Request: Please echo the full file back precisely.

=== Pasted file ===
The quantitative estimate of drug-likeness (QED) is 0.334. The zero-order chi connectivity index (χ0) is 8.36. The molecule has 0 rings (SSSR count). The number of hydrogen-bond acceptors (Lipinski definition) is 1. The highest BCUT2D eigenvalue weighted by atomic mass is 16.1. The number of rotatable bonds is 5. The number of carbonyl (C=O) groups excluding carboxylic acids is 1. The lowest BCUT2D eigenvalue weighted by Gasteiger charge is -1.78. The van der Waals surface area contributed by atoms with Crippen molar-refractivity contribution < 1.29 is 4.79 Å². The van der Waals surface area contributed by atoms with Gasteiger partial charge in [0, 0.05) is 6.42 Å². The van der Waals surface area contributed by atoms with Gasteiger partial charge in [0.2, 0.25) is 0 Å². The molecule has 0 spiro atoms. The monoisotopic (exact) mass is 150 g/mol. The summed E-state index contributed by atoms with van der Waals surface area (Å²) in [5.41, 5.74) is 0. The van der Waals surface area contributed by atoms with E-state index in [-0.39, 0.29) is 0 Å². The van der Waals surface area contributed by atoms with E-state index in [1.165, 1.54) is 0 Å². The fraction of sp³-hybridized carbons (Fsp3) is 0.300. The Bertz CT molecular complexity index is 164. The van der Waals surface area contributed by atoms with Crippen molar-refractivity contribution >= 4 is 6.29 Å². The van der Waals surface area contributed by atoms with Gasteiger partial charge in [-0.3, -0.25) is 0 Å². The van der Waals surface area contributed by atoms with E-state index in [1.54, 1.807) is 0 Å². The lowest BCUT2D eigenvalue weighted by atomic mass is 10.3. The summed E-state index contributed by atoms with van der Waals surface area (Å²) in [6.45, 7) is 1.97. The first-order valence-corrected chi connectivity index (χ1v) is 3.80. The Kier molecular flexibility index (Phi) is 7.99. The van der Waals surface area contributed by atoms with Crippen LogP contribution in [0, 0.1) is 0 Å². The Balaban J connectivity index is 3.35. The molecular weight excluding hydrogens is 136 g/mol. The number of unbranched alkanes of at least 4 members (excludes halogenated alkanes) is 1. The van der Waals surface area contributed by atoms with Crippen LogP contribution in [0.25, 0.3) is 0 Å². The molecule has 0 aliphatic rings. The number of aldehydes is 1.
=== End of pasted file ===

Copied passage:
The quantitative estimate of drug-likeness (QED) is 0.334. The zero-order chi connectivity index (χ0) is 8.36. The molecule has 0 rings (SSSR count). The number of hydrogen-bond acceptors (Lipinski definition) is 1. The highest BCUT2D eigenvalue weighted by atomic mass is 16.1. The number of rotatable bonds is 5. The number of carbonyl (C=O) groups excluding carboxylic acids is 1. The lowest BCUT2D eigenvalue weighted by Gasteiger charge is -1.78. The van der Waals surface area contributed by atoms with Crippen molar-refractivity contribution < 1.29 is 4.79 Å². The van der Waals surface area contributed by atoms with Gasteiger partial charge in [0, 0.05) is 6.42 Å². The van der Waals surface area contributed by atoms with Gasteiger partial charge in [0.2, 0.25) is 0 Å². The molecule has 0 spiro atoms. The monoisotopic (exact) mass is 150 g/mol. The summed E-state index contributed by atoms with van der Waals surface area (Å²) in [5.41, 5.74) is 0. The van der Waals surface area contributed by atoms with E-state index in [-0.39, 0.29) is 0 Å². The van der Waals surface area contributed by atoms with E-state index in [1.165, 1.54) is 0 Å². The fraction of sp³-hybridized carbons (Fsp3) is 0.300. The Bertz CT molecular complexity index is 164. The van der Waals surface area contributed by atoms with Crippen molar-refractivity contribution >= 4 is 6.29 Å². The van der Waals surface area contributed by atoms with Gasteiger partial charge in [-0.3, -0.25) is 0 Å². The van der Waals surface area contributed by atoms with E-state index in [1.54, 1.807) is 0 Å². The lowest BCUT2D eigenvalue weighted by atomic mass is 10.3. The summed E-state index contributed by atoms with van der Waals surface area (Å²) in [6.45, 7) is 1.97. The first-order valence-corrected chi connectivity index (χ1v) is 3.80. The Kier molecular flexibility index (Phi) is 7.99. The van der Waals surface area contributed by atoms with Crippen LogP contribution in [0, 0.1) is 0 Å². The Balaban J connectivity index is 3.35. The molecular weight excluding hydrogens is 136 g/mol. The number of unbranched alkanes of at least 4 members (excludes halogenated alkanes) is 1. The van der Waals surface area contributed by atoms with Crippen LogP contribution in [0.25, 0.3) is 0 Å². The molecule has 0 aliphatic rings. The number of aldehydes is 1.